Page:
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THE VEGAN STIGMA: Why vegans may be considered a marginalized population

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Just because vegan ethics are morally driven and not driven by an organized religion, they should not be discarded as unworthy of people's respect and attention. Our spiritual and ethical beliefs can be just as powerful as organized religion.

KATHERINE COMPITUS: Vegan psychology focuses on the specific psychological needs and stressors of people who identify as vegan, including the psychological effects of the stigmatization of vegan people. For clarification, a person who is vegan does not consume nor use any animal products. Vegans, in general, try to stay away from anything that uses, abuses, or oppresses other animals in order to benefit humans. Often, this includes a plant-based diet and a focus on sustainable practices such as forgoing wool or leather products and instead using alternative materials…

People often have stereotypical ideas about what a vegan looks like and how a vegan should act… They picture of a “vegan” is of “a young, white woman, a hippie, with great skin who is middle-to-upper class but she is always feeling angry”… Despite public perception, it can be incredibly difficult to be vegan in a society that marginalizes ethical, rather than religious, belief systems such as veganism… People who identify as vegan are often severely stigmatized and may find themselves rejected by mainstream society… Many people are using the term “plant-based” in order to reduce the stigma of the word “vegan”…

About the myth of the “angry vegan”… There definitely are some extremist and angry vegans. This is a small subset of people… They see injustice in the world and are trying to be strong advocates for change… The vast majority of vegans promote compassion to all, including other humans, rather than anger. In our modern society, we have learned to not stereotype large groups of people by the actions of a few and yet we continue to judge vegans who just want to enjoy their lentil-based shepherd’s pie in peace, based on the behavior of a few extremists…

In his book ‘Good Without God: What a Billion Nonreligious People Do Believe’, Greg M. Epstein, Humanist Chaplain at Harvard University, wrote, “Those of us who don’t want to worship an invisible being or spend our days fretting about punishment in Hades do want to be able to share what we hold dear with our families and the broader world, and we want to be understood and appreciated for who we are”… Just because vegan ethics are morally driven and not driven by an organized religion, they should not be discarded as unworthy of our respect and attention…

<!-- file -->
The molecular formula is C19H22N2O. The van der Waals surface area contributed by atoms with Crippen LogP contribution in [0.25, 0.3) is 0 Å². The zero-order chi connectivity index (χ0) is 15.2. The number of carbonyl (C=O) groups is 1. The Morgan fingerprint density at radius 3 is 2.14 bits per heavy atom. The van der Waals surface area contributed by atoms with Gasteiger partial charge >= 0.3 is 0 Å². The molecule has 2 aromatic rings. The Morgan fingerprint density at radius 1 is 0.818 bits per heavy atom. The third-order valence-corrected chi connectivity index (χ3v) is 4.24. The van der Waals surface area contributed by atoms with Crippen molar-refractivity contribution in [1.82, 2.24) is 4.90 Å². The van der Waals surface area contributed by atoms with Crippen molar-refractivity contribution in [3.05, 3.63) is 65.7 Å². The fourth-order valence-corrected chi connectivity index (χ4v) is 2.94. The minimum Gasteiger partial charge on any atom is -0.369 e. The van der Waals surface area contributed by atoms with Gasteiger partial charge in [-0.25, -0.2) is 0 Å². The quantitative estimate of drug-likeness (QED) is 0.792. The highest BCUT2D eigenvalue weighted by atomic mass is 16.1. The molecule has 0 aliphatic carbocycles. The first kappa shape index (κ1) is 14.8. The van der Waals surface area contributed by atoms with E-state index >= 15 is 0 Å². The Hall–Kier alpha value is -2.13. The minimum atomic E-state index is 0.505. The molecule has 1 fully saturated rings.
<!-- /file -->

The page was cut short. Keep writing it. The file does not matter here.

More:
As Epstein writes, our spiritual and ethical beliefs can be just as powerful as organized religion. Even vegans have our spiritual leaders, such as author and advocate Gene Bauer (Farm Sanctuary), Dr. Dean Ornish, Dr. Campbell (The China Study) and Dr. Esselstyn (Forks Over Knives), Dr. Greger (How Not To Die). Vegan (plant-based) eating, as described in Forks Over Knives, is such an established health-based treatment option that the award-winning documentary based on the book has its own channel on the televisions at Montefiore Hospital in New York City. We know that plant-based eating is healthy and works. So, it seems that the problem that we have is with the images that the word “vegan” conjures up, rather than the habit of plant-based eating itself…

Most vegans are ruled and run by their desire for compassion and kindness. We want there to be less suffering in the world. If you encounter a vegan that is rude, please understand that they are usually not angry at you personally, but rather frustrated at a world where our compassion is seen as inconvenient and our kindness as a burden. If only more people would take the time to know us, perhaps there would be less of a conflict. SOURCE…

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